This is my first review of a film that I first saw on Netflix, rather than in a theater or on a DVD, and I have to say the service is something of a revolution in how one watches film; or, to be more accurate, in WHAT one watches, for had it not been for the recommendations links the website provides, based upon earlier choices of viewed material, I would likely not have had any knowledge nor interest in seeking out the title I ended up reviewing.
That title would be producer and director Erik Nelson’s 2008 documentary on science fiction writer Harlan Ellison, Dreams With Sharp Teeth. It’s one of seemingly countless documentaries made on minor practitioners of art with pretensions to lasting depth and permanence. The fact is that, despite the film’s claims of his being amongst the greatest of 20th Century writers, as well as his lauding within the sci fi industry, Ellison is not a creator of real ‘art,’ much less literature of a lasting value. The man has written some well known teleplays, a couple thousand published short stories, and edited some influential anthologies within the genre, but even his most ardent supporters will tell you his few attempts at writing a novel have failed. That’s because, like most sci fi writers (see Philip K. Dick), his ideas for potential stories far outpace his writerly talent and skill to execute those stories to their fullest. Like most genre writers, his tales are high on concept and mechanics but short on depth and characterization; and, the fact that he’s never published a successful novel (artistically) leaves him decidedly short in the genre vs. the acclaimed giants like Isaac Asimov, Arthur C. Clarke, Robert Heinlein, Ray Bradbury, or even older masters like Olaf Stapledon or A.E. Van Vogt, who each have some works that their champions can legitimately posit as having merit outside the genre.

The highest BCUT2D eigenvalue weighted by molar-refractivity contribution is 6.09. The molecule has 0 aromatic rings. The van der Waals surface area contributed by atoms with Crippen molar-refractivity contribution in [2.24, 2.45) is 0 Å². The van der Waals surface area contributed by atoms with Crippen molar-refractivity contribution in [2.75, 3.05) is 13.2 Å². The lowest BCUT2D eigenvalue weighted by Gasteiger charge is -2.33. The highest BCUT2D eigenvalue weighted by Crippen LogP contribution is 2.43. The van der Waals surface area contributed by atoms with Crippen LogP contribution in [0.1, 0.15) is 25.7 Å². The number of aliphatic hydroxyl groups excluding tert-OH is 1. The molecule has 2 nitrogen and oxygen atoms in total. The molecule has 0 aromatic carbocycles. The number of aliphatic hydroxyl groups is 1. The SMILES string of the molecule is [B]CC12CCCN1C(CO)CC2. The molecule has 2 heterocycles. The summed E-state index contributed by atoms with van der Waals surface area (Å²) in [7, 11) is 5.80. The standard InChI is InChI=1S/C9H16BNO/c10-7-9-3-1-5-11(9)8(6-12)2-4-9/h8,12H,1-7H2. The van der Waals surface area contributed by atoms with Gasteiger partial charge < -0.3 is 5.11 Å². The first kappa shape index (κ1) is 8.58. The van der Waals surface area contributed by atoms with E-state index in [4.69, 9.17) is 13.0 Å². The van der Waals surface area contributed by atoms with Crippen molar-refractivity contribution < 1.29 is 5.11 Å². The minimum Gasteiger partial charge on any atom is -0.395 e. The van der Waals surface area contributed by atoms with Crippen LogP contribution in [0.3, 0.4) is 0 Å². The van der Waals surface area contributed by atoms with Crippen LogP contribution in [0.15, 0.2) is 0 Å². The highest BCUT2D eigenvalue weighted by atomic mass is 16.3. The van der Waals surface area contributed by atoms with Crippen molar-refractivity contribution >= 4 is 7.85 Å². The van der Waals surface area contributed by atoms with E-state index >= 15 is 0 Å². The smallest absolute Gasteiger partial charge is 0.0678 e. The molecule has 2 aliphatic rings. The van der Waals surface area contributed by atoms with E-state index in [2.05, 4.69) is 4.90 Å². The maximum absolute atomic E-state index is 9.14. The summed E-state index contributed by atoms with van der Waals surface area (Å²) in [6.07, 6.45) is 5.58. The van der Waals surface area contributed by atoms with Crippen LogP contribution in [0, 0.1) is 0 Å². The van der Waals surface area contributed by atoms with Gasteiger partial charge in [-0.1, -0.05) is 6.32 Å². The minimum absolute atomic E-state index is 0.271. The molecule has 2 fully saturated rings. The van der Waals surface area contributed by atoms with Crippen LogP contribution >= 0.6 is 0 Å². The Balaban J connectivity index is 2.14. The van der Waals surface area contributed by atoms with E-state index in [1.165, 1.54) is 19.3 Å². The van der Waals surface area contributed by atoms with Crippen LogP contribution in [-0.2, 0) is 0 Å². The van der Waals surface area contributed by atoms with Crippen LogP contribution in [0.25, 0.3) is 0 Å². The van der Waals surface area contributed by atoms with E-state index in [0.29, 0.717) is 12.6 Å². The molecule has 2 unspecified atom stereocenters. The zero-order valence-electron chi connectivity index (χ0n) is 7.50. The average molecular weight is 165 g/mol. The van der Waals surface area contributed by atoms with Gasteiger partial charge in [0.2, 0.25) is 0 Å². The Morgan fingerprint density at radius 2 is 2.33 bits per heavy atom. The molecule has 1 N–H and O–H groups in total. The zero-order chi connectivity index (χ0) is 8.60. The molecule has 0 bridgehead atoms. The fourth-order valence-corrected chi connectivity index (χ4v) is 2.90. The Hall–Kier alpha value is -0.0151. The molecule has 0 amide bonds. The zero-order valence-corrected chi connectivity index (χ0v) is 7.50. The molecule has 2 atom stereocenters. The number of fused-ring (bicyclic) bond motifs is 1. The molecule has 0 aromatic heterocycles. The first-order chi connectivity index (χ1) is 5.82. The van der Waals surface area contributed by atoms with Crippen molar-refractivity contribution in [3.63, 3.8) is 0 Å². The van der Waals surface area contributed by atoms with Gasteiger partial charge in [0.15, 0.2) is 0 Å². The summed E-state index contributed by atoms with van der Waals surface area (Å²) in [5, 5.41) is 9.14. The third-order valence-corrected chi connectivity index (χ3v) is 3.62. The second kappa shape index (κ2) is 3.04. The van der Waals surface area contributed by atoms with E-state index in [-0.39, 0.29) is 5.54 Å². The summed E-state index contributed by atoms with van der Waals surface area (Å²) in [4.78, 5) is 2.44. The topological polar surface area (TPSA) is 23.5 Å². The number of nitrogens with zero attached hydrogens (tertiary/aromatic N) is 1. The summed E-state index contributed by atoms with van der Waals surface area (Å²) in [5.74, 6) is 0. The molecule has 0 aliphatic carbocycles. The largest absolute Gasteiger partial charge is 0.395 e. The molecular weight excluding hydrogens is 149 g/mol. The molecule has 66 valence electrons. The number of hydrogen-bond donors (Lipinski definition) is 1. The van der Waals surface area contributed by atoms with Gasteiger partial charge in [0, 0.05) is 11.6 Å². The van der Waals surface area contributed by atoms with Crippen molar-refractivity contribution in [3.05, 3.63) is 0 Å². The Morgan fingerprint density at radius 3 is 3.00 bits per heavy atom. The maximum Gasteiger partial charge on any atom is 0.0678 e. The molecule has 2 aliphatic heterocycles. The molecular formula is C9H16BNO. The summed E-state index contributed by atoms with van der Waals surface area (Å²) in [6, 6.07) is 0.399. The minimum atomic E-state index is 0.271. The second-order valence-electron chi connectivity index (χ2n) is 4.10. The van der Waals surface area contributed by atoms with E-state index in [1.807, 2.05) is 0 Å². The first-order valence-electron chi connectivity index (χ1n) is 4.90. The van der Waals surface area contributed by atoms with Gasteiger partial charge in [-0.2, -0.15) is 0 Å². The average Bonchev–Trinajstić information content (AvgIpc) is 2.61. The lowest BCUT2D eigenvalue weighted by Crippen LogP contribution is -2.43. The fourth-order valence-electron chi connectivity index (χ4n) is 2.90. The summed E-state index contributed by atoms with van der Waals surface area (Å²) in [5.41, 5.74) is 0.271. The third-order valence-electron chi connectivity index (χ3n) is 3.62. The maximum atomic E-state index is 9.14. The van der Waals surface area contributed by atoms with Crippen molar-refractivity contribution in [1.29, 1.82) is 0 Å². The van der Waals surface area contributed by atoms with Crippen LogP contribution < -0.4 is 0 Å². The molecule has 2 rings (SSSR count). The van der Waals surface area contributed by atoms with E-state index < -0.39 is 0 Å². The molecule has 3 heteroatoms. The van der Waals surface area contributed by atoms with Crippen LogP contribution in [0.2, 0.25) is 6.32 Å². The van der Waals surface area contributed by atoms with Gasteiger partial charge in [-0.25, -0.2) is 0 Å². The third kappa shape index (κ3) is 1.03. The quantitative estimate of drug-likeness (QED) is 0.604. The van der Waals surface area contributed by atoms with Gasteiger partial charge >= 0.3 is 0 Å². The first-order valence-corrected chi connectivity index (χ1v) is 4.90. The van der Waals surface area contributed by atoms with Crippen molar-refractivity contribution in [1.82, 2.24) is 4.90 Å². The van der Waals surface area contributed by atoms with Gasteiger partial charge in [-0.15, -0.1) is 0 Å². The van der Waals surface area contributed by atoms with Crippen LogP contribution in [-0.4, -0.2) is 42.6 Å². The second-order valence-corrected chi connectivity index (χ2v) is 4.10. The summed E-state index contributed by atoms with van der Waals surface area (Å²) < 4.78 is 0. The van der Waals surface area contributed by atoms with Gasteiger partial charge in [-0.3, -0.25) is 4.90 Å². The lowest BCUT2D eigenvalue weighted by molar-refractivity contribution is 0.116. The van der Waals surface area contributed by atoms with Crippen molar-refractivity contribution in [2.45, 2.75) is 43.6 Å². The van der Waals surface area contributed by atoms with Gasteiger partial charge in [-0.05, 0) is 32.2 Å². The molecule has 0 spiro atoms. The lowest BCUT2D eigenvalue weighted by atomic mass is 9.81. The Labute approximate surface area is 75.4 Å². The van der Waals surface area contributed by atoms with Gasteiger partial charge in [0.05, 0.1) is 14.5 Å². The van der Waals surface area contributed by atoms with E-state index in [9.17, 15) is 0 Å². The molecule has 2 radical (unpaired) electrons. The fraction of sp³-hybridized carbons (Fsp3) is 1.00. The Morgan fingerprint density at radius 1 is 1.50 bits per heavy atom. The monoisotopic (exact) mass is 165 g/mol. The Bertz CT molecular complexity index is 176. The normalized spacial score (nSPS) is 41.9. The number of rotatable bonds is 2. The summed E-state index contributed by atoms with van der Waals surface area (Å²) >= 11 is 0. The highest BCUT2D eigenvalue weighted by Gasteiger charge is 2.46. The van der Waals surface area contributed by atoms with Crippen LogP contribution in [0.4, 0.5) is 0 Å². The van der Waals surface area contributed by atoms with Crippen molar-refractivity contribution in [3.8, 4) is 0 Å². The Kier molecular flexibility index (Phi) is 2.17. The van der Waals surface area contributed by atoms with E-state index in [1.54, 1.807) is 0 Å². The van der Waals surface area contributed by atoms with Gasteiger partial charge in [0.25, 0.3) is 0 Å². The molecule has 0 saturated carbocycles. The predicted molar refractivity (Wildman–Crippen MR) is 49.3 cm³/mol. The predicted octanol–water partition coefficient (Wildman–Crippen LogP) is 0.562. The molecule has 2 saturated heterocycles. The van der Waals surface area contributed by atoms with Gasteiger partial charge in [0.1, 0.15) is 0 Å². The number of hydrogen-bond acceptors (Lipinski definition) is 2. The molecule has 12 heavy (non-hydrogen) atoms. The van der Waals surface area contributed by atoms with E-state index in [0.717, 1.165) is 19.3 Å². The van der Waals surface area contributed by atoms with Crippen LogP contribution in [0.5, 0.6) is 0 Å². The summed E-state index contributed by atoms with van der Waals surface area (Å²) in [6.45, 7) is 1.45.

Nonetheless, Dreams With Sharp Teeth ignores these realities, and is intent on being a mere hagiography; albeit an odd one, as it seems more content in glorifying Ellison’s familiar schtick of being an in your face persona rather than actually dealing with his writing, pro or con. What little the film does spend on his writing is mainly in self-reflexive clips where Ellison reads quotes from well known short stories while special effects play out behind his own image. But, the actual words that Ellison reads point out more of his flaws, than strengths, as a writer, as the passages are tinged with occasional banalities, while being mired in overwrought metaphors and strained similes. It’s as if describing something over and again is seen as depth, rather than lauding actually describing something aptly. Or even letting the characterization take hold.